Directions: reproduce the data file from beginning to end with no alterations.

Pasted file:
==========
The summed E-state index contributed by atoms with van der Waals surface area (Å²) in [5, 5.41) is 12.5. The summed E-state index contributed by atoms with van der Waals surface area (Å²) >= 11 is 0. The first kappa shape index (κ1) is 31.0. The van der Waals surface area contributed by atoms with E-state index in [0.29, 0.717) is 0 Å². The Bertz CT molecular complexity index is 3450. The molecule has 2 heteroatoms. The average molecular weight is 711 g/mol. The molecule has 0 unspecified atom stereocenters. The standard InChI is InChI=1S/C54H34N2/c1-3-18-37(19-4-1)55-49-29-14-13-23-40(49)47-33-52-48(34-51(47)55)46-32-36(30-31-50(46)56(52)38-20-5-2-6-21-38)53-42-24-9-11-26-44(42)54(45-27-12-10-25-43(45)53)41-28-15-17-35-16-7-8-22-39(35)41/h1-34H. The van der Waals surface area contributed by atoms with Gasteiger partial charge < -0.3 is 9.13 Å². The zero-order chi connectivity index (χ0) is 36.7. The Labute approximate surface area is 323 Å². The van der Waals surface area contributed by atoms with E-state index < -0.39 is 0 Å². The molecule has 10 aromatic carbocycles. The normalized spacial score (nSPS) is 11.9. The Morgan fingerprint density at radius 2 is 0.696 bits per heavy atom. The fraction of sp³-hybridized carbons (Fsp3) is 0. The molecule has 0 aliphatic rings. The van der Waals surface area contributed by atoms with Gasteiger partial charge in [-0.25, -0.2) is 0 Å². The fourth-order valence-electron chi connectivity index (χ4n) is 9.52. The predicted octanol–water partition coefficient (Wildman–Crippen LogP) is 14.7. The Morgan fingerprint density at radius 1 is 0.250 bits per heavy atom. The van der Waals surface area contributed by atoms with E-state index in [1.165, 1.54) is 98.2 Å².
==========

The summed E-state index contributed by atoms with van der Waals surface area (Å²) in [5, 5.41) is 12.5. The summed E-state index contributed by atoms with van der Waals surface area (Å²) >= 11 is 0. The first kappa shape index (κ1) is 31.0. The van der Waals surface area contributed by atoms with E-state index in [0.29, 0.717) is 0 Å². The Bertz CT molecular complexity index is 3450. The molecule has 2 heteroatoms. The average molecular weight is 711 g/mol. The molecule has 0 unspecified atom stereocenters. The standard InChI is InChI=1S/C54H34N2/c1-3-18-37(19-4-1)55-49-29-14-13-23-40(49)47-33-52-48(34-51(47)55)46-32-36(30-31-50(46)56(52)38-20-5-2-6-21-38)53-42-24-9-11-26-44(42)54(45-27-12-10-25-43(45)53)41-28-15-17-35-16-7-8-22-39(35)41/h1-34H. The van der Waals surface area contributed by atoms with Gasteiger partial charge < -0.3 is 9.13 Å². The zero-order chi connectivity index (χ0) is 36.7. The Labute approximate surface area is 323 Å². The van der Waals surface area contributed by atoms with E-state index < -0.39 is 0 Å². The molecule has 10 aromatic carbocycles. The normalized spacial score (nSPS) is 11.9. The Morgan fingerprint density at radius 2 is 0.696 bits per heavy atom. The fraction of sp³-hybridized carbons (Fsp3) is 0. The molecule has 0 aliphatic rings. The van der Waals surface area contributed by atoms with Gasteiger partial charge in [-0.25, -0.2) is 0 Å². The fourth-order valence-electron chi connectivity index (χ4n) is 9.52. The predicted octanol–water partition coefficient (Wildman–Crippen LogP) is 14.7. The Morgan fingerprint density at radius 1 is 0.250 bits per heavy atom. The van der Waals surface area contributed by atoms with E-state index in [1.165, 1.54) is 98.2 Å².